For sheer drama, I suppose it would be hard for any Super Bowl to top the one that was played in Atlanta 15 years ago today.
I'm old enough that I can admit that I saw at least portions of every Super Bowl that has been played so far. I've seen some dramatic games, and I've seen some blowouts. The Super Bowl that was played 15 years ago today was expected to be a blowout, but it turned out to be perhaps the most intense finish anyone has seen in nearly half a century of Super Bowls.
The St. Louis Rams were favored, perhaps not by typical blowout proportions (seven points) but certainly in the minds of most football followers. They scored more points that season than anyone else, averaging nearly 33 points per game. They had scored at least 30 points in seven of their last eight games, including their NFC playoff games. It was not unreasonable to believe that they could do it against the Tennessee Titans in Super Bowl XXXIV.
The Titans could score, too, but not as much. They averaged 24.5 points per game; they came in at just under that in each of their AFC playoff games.
So it was reasonable to conclude that the Rams would win the game. Just one problem. No one told the Titans.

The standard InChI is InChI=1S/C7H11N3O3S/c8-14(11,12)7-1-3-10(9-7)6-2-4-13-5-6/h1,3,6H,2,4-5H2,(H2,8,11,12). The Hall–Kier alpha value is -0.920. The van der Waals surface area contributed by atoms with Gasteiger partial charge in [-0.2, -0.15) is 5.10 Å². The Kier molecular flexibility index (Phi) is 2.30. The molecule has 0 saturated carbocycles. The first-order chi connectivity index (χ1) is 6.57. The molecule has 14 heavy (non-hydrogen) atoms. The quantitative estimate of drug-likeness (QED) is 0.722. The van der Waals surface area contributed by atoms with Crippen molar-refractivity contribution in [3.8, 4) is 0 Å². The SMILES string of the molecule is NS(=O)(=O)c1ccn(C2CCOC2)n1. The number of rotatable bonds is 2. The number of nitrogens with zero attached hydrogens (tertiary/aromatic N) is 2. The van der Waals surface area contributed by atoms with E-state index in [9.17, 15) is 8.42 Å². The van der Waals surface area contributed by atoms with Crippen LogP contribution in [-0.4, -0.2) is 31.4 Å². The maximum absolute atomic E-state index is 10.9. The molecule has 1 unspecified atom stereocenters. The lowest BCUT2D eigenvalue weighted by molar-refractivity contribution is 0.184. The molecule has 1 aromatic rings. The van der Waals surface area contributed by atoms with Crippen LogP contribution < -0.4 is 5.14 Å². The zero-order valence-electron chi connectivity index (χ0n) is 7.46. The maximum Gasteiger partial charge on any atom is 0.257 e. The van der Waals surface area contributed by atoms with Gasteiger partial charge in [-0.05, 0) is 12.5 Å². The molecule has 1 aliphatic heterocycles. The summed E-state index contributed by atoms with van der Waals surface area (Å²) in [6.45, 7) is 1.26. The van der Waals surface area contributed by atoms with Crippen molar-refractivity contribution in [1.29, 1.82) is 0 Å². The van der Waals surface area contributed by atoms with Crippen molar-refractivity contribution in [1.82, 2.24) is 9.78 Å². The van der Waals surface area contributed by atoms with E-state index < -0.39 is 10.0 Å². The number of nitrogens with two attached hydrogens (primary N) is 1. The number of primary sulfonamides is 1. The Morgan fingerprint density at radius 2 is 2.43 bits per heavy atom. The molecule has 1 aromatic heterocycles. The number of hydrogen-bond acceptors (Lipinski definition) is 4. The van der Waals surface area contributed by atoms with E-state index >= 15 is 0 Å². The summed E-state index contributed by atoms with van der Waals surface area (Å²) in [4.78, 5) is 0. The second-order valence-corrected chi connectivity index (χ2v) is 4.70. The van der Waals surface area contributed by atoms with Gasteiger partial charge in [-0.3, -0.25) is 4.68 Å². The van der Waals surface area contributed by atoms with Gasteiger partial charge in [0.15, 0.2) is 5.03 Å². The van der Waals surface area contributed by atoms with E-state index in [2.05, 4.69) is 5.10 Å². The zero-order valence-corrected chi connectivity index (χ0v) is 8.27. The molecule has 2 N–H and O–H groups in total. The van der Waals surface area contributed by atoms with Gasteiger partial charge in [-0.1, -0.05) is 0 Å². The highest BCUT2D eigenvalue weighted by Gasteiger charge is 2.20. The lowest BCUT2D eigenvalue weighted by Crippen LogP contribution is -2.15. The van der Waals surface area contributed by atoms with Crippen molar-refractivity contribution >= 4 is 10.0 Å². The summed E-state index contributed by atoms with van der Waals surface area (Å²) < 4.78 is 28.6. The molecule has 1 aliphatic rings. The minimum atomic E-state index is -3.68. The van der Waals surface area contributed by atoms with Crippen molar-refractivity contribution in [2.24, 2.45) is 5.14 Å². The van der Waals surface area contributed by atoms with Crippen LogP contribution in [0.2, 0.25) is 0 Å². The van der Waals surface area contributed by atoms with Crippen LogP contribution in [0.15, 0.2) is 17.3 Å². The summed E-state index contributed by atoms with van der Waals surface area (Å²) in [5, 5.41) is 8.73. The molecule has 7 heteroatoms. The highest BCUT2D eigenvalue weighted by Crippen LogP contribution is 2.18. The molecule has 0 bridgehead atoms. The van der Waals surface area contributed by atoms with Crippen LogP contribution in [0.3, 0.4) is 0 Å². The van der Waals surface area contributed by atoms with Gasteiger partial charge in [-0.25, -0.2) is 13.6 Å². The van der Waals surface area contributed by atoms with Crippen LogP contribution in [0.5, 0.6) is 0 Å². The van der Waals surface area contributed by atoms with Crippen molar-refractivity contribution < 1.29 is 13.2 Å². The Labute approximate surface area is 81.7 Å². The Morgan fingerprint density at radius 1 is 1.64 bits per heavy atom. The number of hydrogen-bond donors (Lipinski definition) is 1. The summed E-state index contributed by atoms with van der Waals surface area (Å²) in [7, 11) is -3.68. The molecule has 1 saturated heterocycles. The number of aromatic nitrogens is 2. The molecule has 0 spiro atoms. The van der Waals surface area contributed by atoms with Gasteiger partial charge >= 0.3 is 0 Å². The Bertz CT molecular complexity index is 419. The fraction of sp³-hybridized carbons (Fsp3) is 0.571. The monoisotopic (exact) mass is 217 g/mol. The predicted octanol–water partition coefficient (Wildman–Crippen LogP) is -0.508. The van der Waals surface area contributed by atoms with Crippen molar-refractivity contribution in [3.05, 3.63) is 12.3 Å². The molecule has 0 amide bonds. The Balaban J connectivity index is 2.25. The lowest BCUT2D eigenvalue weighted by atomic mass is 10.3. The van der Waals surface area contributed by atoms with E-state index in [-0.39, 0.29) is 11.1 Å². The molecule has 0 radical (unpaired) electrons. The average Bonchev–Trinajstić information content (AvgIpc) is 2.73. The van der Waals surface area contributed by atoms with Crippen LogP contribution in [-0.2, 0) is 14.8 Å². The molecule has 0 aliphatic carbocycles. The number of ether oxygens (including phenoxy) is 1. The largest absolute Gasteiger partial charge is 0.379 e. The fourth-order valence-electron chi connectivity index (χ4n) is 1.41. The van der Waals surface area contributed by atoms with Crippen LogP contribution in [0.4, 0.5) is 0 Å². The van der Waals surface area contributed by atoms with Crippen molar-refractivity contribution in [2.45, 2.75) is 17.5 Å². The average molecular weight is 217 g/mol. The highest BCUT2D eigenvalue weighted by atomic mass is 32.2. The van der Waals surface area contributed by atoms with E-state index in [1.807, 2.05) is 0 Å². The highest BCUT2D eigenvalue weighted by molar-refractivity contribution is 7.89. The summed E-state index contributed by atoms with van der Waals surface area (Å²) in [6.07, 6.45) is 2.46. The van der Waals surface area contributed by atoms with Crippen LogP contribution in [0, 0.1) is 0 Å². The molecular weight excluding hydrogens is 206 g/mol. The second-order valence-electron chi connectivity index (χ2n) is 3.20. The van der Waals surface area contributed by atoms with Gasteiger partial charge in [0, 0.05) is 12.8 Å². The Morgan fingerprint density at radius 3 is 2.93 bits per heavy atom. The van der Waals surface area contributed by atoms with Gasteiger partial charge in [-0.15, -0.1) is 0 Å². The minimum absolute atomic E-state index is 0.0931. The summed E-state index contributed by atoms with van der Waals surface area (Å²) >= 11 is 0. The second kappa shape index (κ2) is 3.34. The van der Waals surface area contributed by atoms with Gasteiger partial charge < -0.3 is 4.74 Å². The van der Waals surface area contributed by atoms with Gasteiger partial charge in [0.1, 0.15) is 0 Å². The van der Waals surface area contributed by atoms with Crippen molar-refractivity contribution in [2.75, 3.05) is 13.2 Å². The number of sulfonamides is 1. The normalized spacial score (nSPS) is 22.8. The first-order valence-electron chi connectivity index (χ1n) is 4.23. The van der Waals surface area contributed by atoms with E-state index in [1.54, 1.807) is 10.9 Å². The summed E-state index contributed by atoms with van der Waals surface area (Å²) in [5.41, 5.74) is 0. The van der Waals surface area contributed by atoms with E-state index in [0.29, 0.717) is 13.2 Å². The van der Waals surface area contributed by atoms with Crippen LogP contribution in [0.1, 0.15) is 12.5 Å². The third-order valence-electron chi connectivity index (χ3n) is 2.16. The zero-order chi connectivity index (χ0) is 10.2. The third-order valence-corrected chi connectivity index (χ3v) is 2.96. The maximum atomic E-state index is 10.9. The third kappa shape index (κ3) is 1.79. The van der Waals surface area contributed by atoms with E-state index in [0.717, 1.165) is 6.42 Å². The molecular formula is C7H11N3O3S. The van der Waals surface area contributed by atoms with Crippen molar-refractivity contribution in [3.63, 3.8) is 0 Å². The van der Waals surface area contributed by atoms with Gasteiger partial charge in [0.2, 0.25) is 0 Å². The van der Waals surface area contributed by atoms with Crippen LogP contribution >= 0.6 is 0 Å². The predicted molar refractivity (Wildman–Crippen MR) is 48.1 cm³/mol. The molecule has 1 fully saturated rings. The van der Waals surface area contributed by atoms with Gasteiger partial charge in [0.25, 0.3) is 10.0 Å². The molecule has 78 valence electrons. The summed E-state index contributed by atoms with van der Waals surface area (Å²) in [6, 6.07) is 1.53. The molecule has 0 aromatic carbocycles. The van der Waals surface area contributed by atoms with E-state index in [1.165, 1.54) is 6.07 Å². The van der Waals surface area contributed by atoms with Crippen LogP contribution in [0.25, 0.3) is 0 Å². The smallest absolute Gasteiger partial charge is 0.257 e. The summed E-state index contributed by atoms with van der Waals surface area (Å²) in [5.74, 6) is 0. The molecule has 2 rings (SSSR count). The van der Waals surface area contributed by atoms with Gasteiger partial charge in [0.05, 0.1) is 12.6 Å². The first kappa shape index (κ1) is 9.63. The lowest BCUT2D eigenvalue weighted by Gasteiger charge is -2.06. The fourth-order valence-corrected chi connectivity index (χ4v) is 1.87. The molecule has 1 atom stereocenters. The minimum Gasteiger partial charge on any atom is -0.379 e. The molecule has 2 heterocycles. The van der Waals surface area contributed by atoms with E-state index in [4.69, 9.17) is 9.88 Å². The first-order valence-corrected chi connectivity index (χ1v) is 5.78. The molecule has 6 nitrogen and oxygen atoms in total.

QB Kurt Warner passed for more than 400 yards, but he completed only 53% of his passes.
If Warner was frustrated, think about running back Marshall Faulk, who ran for nearly 1400 yards during the season but was held to a paltry 17 yards on 10 carries against Tennessee. Meanwhile, Eddie George of Tennessee ran for nearly 100 yards and scored two touchdowns in the second half.
Three Jeff Wilkins field goals gave the Rams a 9–0 lead at intermission, hardly what they were accustomed to. They added to their lead early in the second half when Warner threw a nine–yard touchdown pass to Torry Holt. Then George scored a touchdown in the final seconds of the third quarter, and the Titans went for two. They weren't successful so the Rams took a 16–6 lead into the fourth quarter.
George scored another touchdown, and the Titans trailed by three, 16–13. Then Tennessee held St. Louis to a three–and–out and drove to the Rams' 25, where Al Del Greco's 43–yard field goal tied the game.
But not for long. After the ensuing kickoff, Warner gave the audience what they came to see — a long scoring play. He connected with Isaac Bruce for a 73–yard touchdown, and the Rams led, 23–16, with just over two minutes to play.
At that point, I guess most of the people watching the game figured it was over. I know I did. But it wasn't. George and quarterback Steve McNair took the Titans from their 12–yard line to the Rams' 10. With the final seconds ticking off, McNair completed a pass to Kevin Dyson ...
... who came up a yard short as the Rams' Mike Jones dragged him down and preserved the victory.
It was a fantastic finish to what had been a truly super Super Bowl.